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Paleontologists presented the most complete skeleton of a tyrannosaurus rex ever found, contorted in rigor mortis atop the green clay on which it roamed 65 million years ago.

"This will be the animal you'll see in the textbooks," exulted Greg Erickson, a crewmember of the Museum of the Rockies, after stepping out of the shallow 25-foot-square pit where brown hip, leg and backbone fossils poked several inches above the surface.The 40-foot-long animal - only the seventh tyrannosaurus rex ever found, and the sixth from Montana - was preserved lying on its left side in the Fort Peck reservoir on the Missouri River in the badlands of northeastern Montana, about 400 miles northeast of Helena. There was no indication how it died.

Its neck had curled over its back as the muscles stiffened after death, Erickson said, and the skull had come loose but appeared to be complete.

Erickson said the crew uncovered what apparently was the detached tip of the nose after removing the plaster-and-burlap "winter jacket" that had protected the exposed fossils since fall.

Much of the tail had become detached, but the 10 crew members were still optimistic they could find all the bones.

Researchers earlier examined the animal's left arm and determined it could lift and hold 400 pounds even though it was the same length as man's.

Most of the skeleton remained encased in light gray sandstone formed atop the green clay from the sediments of a catastrophic flood that trapped and preserved the carcass shortly after the seven-ton, carnivorous animal died, crew members said.

"It is the biggest meat-eating animal that ever walked on this earth," museum Curator Jack Horner said while strolling area around the dig site, where he recently found a 10-inch-long Tyrannosaurus tooth on the ground. "It had a whole mouthful of steak knives."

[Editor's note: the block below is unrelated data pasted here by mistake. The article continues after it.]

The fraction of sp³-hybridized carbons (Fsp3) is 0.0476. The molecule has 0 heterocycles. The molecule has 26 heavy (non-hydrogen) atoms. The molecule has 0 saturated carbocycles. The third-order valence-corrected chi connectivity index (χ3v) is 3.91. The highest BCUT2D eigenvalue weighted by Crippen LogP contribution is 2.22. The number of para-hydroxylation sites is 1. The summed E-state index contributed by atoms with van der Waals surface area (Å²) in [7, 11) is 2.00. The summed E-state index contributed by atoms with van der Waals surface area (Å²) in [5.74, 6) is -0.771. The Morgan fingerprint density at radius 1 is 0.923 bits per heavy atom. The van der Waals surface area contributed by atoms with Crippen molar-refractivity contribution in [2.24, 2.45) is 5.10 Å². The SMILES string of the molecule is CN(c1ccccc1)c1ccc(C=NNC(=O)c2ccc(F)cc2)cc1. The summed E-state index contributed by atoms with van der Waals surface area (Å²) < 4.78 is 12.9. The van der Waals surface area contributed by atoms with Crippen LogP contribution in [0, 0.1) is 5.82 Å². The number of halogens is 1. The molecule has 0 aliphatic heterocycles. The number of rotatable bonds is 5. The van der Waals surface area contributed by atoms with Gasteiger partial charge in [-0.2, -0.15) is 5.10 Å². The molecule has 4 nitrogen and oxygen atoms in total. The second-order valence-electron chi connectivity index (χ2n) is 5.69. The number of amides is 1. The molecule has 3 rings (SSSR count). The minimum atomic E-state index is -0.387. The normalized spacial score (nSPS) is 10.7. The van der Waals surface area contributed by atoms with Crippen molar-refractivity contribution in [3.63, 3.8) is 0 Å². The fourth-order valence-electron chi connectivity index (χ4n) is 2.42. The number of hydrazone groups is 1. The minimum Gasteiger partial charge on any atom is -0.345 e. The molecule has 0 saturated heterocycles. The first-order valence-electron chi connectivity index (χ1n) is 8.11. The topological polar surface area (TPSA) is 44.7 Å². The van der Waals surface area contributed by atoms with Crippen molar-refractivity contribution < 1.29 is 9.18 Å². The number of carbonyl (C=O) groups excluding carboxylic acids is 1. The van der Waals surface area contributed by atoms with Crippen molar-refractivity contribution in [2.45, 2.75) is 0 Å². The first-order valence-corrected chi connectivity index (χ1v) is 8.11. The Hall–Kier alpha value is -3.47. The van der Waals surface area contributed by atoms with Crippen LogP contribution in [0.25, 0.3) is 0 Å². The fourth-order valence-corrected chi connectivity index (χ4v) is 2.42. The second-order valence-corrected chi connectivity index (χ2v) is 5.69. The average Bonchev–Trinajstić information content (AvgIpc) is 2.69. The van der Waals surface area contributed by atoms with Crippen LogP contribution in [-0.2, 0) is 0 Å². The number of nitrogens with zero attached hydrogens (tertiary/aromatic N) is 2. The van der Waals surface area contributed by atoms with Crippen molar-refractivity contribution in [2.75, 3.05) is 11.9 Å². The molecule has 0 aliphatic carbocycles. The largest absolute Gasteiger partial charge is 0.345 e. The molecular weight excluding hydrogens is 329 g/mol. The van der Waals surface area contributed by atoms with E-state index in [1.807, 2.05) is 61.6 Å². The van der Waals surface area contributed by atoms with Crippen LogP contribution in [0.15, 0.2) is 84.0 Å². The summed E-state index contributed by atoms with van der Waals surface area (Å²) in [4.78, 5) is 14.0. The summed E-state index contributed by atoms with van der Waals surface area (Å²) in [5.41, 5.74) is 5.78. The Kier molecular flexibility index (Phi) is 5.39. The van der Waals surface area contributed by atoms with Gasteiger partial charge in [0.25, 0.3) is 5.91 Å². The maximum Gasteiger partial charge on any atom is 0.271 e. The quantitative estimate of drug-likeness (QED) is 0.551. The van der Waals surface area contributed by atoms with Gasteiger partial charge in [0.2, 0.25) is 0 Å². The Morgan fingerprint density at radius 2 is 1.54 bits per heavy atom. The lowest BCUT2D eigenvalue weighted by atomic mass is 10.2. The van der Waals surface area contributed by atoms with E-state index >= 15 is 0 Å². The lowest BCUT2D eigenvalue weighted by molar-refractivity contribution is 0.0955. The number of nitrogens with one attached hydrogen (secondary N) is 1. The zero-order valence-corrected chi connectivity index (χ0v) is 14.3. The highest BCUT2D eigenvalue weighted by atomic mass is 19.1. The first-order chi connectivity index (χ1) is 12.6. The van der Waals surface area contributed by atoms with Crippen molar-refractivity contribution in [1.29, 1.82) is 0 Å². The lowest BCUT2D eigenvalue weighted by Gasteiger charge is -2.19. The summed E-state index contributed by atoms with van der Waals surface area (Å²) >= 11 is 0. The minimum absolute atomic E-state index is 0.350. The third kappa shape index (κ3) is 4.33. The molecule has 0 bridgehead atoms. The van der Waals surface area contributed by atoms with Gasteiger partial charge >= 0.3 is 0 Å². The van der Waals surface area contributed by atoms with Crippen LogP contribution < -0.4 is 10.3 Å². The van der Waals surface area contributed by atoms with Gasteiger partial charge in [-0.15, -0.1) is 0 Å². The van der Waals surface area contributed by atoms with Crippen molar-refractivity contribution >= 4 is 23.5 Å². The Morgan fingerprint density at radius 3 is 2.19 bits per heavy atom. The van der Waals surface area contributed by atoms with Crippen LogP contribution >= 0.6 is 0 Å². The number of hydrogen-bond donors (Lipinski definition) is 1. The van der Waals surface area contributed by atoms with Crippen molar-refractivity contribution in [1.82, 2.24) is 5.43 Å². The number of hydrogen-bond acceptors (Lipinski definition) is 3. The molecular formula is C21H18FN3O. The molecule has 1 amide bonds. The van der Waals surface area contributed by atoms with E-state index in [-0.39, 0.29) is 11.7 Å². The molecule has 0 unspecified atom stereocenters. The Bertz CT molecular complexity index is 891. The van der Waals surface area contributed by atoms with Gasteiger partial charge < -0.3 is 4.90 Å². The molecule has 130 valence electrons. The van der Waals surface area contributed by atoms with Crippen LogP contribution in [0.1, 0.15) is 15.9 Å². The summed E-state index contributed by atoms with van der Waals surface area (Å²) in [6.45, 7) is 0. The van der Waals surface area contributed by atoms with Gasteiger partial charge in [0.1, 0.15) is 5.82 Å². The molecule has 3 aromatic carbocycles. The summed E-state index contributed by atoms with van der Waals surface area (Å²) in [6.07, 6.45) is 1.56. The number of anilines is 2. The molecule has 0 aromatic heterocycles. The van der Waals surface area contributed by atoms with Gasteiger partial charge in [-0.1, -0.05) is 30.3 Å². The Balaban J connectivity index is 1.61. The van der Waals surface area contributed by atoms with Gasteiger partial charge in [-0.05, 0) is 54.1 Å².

The remote dig site, situated in the sparsely grassed mud and sandstone badlands around Fort Peck Reservoir, will remain closed to the general public, but reporters and photographers were permitted to visit it Monday.

The paleontologists last week used jackhammers to remove up to 12 feet of sandstone covering the skeleton. For work on and near the bones, they relied on more delicate tools, including brushes, whisk brooms and a yellow mustard squeeze bottle filled with a plastic solution that both protected the bones and highlighted their red-brown color.

Back in the laboratory, technological advances will let researchers explore the structure of the bone and its blood vessels, which also are preserved in the fossil.

"You don't have to take it apart anymore," said crew member Scott Sampson. "Nowadays you can throw things into CAT scanners and look inside the bones."

The tyrannosaurus skeleton will be removed in about five pieces, starting next week, dig supervisor Pat Leigge said.

It will be prepared in public view at the museum in Bozeman over the next three years, Horner said.

The fossil was found in 1988 by amateur hunters Cathy and Tom Wankel of Angela when they noticed a half-inch-wide light brown fossilized bone protruding 2 inches out of dried mud near the reservoir.